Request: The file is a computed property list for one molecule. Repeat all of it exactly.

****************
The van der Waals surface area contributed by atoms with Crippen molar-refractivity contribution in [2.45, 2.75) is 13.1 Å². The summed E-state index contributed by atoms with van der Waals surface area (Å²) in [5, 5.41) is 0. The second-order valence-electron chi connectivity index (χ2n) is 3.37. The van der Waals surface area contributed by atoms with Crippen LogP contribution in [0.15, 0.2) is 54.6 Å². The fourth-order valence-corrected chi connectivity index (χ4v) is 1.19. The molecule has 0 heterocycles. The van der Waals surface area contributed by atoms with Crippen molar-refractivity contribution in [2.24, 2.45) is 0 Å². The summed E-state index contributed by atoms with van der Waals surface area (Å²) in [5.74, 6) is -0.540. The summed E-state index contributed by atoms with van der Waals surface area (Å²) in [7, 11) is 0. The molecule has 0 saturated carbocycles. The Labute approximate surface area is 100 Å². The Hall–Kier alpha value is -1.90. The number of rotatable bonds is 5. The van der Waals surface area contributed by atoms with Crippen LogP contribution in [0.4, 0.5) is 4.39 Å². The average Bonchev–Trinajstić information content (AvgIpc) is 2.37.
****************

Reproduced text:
The van der Waals surface area contributed by atoms with Crippen molar-refractivity contribution in [2.45, 2.75) is 13.1 Å². The summed E-state index contributed by atoms with van der Waals surface area (Å²) in [5, 5.41) is 0. The second-order valence-electron chi connectivity index (χ2n) is 3.37. The van der Waals surface area contributed by atoms with Crippen LogP contribution in [0.15, 0.2) is 54.6 Å². The fourth-order valence-corrected chi connectivity index (χ4v) is 1.19. The molecule has 0 heterocycles. The van der Waals surface area contributed by atoms with Crippen molar-refractivity contribution in [2.24, 2.45) is 0 Å². The summed E-state index contributed by atoms with van der Waals surface area (Å²) in [5.74, 6) is -0.540. The summed E-state index contributed by atoms with van der Waals surface area (Å²) in [7, 11) is 0. The molecule has 0 saturated carbocycles. The Labute approximate surface area is 100 Å². The Hall–Kier alpha value is -1.90. The number of rotatable bonds is 5. The van der Waals surface area contributed by atoms with Crippen LogP contribution in [0.4, 0.5) is 4.39 Å². The average Bonchev–Trinajstić information content (AvgIpc) is 2.37.